Will Joost Live Up to the Hype?

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Lots of promise, the hype is there, will it make it, and what will the impacts on the corporate network be?

The folks who brought you Kazaa, and then Skype are taking a long hard look at IPTV, and will most likely shape how that media channel will look for the next 4 or 5 years. I have applied for a Joost beta key, but have yet to get one (so hint, if anyone has a joost beta key that they don’t want, let me know, no its not worth money to me).

Kazaa shaped a lot of the expectations around P2P; it was wildly popular until it was shut down for promoting illegal downloads. Skype has been wildly popular as an IP Telephone application and is also wildly popular. If anyone has a Midas touch, it could be the folks that made both of them. That is why Joost looks so promising.

As a closed system, in that users can’t upload anything, and with the realization that TV streaming over the internet is viable (how else am I going to get Battle Star Galactica, I have to go to work on Monday and it’s on at 10PM Sunday) as a media channel. Joost has a lot of promise to be the "NBC/ABC/CBS" of the internet.

With deals made with Viacom, opening the door to MTV, Nickelodeon and other channels (Like VH1 the Surreal Life good for hours of amusement), as well as companies like the BBC looking at streaming media, Joost is in a good place to take the lead.

Now comes the real question, as we stream TV at work (and we will) what will the bandwidth needs look like for a company. Or will we end up blocking it like anything else. We know that there are some interesting things that Skype does, like read BIOS information, so it will be interesting to see what kind of control Joost will need over the OS (and its good on Mac or PC) and then how it will be incorporated into the company controlled desktops.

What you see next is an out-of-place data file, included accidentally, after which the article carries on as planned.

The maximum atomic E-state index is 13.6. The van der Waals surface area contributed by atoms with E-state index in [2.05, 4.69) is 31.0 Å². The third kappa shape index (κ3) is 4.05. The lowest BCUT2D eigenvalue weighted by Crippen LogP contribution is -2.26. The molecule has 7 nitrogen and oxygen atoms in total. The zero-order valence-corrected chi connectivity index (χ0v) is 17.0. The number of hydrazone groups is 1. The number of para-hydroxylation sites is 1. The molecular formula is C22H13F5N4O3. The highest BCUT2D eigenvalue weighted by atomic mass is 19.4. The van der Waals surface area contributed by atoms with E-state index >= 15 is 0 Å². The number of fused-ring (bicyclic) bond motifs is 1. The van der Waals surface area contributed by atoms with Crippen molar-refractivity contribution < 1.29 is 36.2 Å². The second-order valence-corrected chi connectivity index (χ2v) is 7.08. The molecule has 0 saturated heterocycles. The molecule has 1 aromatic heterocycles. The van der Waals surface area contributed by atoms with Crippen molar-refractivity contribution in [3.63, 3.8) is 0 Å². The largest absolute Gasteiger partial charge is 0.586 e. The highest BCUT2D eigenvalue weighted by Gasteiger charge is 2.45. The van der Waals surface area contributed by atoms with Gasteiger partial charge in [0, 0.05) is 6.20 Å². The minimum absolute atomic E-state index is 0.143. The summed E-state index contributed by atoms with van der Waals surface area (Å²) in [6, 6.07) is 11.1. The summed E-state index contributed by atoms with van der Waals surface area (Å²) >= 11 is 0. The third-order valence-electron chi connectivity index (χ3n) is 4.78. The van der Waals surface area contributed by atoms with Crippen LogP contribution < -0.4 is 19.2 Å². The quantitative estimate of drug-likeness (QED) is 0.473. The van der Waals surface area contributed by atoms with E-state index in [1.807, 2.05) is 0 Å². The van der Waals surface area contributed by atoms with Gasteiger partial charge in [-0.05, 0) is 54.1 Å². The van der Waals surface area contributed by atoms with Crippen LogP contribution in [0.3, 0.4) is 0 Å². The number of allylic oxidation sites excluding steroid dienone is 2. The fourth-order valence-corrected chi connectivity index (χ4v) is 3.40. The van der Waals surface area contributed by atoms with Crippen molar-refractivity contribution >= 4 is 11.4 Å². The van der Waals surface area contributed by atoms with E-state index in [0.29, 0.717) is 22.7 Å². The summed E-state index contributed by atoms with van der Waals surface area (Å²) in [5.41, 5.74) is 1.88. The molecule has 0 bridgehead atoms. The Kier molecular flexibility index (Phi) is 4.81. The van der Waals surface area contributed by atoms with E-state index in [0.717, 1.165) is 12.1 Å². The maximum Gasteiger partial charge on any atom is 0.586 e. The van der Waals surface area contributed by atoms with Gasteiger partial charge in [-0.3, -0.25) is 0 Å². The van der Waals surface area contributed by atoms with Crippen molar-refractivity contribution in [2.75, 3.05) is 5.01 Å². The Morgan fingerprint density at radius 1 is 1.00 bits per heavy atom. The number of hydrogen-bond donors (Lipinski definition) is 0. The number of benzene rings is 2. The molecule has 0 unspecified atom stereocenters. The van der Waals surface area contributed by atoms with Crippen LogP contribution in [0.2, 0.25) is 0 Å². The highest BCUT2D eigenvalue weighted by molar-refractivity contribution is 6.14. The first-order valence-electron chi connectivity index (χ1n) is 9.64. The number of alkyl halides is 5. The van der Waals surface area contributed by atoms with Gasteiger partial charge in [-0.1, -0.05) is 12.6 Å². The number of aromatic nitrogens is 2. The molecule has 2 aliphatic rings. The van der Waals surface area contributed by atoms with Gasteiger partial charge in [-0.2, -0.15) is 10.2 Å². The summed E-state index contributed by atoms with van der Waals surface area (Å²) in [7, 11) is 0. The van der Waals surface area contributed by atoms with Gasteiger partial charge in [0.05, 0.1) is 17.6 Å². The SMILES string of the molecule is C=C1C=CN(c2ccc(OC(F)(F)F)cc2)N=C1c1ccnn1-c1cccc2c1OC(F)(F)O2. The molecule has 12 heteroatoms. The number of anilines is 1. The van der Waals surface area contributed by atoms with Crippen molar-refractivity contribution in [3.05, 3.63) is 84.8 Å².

Many companies do try to limit what a user can install, Vista helps, but most of us are still running XP. Companies will try to limit Joost, but then people being who they are will download it, attempt to install and run it. People with administrative creds will be successful, and then everyone is going to want it in the office.

Joost will cause the same problems of scalability and access that P2P applications did, but the good part about Joost is that it’s a closed system. People don’t share or upload anything into it, rather it’s a read only stream. That does not mean that people will not figure out a way to save the files to their systems, or store them on the corporate LAN. Companies need to start making policies now about streaming TV to the corporate desktop if they want to avoid excessive bandwidth, storage, and a new software package on the desktop.

The best way to address streaming media to the desktop like TV-Links (http://www.tv-links.co.uk/index.html), YouTube, Google Video and now Joost, is to have a defined corporate policy for or against it. There are always ways to block the IP ranges or Ports on proxies or firewalls, but its time to start making the policy now before streaming media takes a huge chunk out of your corporate bandwidth.



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Will Joost Live Up to the Hype?
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About Dan Morrill
Dan Morrill runs Techwag, a site all about his views on social media, education, technology, and some of the more interesting things that happen on the internet. He works at CityU of Seattle as the Program Director for the Computer Science, Information Systems and Information Security educational programs. WebProNews Writer
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